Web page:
The area of protection is comprised of two areas of protection. The first (Area of Protection 01) defines the main extent of the rake between Perrydale and the area immediately to the north-west of the road at the bottom of Gautries Hill.

The second area of protection (Area of Protection 02) defines an area associated with no.10 shaft to the east of Rushup Farm centred at SK0958781200.

Area of Protection 01 starts on the east side of the Perrydale road at a drystone wall at SK1061280851. This upper section of the boundary is V shaped and extends to the base of the sloping ground to the east, then turns north-westwards to SK1057080980. It then moves to the west, crossing the Perrydale road before turning north-westwards to SK1038077988. From this point it extends westwards to intersect the north- east edge of the workings. The lower section of the boundary extends from the drystone wall point previously described, crosses the Perrydale road and follows a drystone wall on its western side to SK1054680925. It then extends south-westwards to SK1048980891, passing to the rear of the former mine manager's house. From this point, the area of protection boundary lines on both sides of the rake follow the edge of the workings as they progress north-westwards over Gautries Hill to SK409707 381189. where the rake meets the road. On the north-west side of the road, the area of protection boundary follows the line of a low drystone wall to the north-east side of a narrow leat, turning north-eastwards at the rear of a modern farm shed to SK0954581327. It then turns to the north-west to follow the upper edge of an irregularly-shaped pond or reservoir to SK0916581327, where it extends a short distance to the south-west to join the upper limit of the leat at SK0947581431. Here it follows the lower edge of the leat to SK0958681248. It then turns south-west to follow the curved edge of a small wooded area back to the road at SK0964681166.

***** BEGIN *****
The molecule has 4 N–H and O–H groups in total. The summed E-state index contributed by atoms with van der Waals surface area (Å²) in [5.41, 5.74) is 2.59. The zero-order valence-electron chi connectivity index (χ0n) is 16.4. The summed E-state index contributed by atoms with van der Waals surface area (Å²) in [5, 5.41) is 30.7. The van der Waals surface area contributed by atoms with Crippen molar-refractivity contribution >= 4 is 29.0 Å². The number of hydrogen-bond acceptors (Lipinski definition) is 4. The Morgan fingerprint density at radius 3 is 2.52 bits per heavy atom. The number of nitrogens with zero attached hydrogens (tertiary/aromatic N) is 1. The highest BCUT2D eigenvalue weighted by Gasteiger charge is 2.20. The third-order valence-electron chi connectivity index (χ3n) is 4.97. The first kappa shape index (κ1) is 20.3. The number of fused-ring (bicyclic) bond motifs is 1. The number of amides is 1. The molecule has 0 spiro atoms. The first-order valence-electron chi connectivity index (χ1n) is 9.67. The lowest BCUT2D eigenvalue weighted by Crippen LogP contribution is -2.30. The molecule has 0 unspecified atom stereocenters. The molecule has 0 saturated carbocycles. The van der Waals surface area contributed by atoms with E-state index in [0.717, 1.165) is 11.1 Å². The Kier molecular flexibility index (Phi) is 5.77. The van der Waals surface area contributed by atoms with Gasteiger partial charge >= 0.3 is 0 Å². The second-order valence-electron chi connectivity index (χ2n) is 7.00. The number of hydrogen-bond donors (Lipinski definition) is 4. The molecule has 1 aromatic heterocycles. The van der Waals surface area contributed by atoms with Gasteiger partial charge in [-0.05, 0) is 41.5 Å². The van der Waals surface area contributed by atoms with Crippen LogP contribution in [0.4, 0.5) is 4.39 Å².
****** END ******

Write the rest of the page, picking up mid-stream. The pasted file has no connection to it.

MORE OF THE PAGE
Area of Protection 02 begins at SK0933081241 and follows the field boundary north-westwards to SK0916581343, then turns south-westwards to SK0913981236. From there it moves north-east to a farm track and follows its north-east edge to SK0921981215, before extending to the east to meet a field boundary and following it for a short distance to the starting point of the area of protection.